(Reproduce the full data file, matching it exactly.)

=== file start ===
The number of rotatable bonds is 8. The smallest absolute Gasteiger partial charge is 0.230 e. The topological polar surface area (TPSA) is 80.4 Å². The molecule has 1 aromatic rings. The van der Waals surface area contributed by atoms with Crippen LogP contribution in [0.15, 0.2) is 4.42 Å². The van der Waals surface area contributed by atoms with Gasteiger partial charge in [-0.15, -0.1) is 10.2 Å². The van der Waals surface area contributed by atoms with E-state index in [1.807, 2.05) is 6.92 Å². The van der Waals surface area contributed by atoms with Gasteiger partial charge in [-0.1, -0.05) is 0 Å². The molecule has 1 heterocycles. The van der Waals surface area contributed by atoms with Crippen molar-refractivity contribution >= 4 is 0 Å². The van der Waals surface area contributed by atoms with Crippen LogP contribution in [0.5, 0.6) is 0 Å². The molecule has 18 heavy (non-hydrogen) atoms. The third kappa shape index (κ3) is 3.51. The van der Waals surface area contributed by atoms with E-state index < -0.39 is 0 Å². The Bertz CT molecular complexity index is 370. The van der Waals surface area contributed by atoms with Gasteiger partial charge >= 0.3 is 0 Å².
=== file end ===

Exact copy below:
The number of rotatable bonds is 8. The smallest absolute Gasteiger partial charge is 0.230 e. The topological polar surface area (TPSA) is 80.4 Å². The molecule has 1 aromatic rings. The van der Waals surface area contributed by atoms with Crippen LogP contribution in [0.15, 0.2) is 4.42 Å². The van der Waals surface area contributed by atoms with Gasteiger partial charge in [-0.15, -0.1) is 10.2 Å². The van der Waals surface area contributed by atoms with E-state index in [1.807, 2.05) is 6.92 Å². The van der Waals surface area contributed by atoms with Gasteiger partial charge in [-0.1, -0.05) is 0 Å². The molecule has 1 heterocycles. The van der Waals surface area contributed by atoms with Crippen molar-refractivity contribution >= 4 is 0 Å². The van der Waals surface area contributed by atoms with Crippen LogP contribution in [0.5, 0.6) is 0 Å². The molecule has 18 heavy (non-hydrogen) atoms. The third kappa shape index (κ3) is 3.51. The van der Waals surface area contributed by atoms with E-state index < -0.39 is 0 Å². The Bertz CT molecular complexity index is 370. The van der Waals surface area contributed by atoms with Gasteiger partial charge >= 0.3 is 0 Å².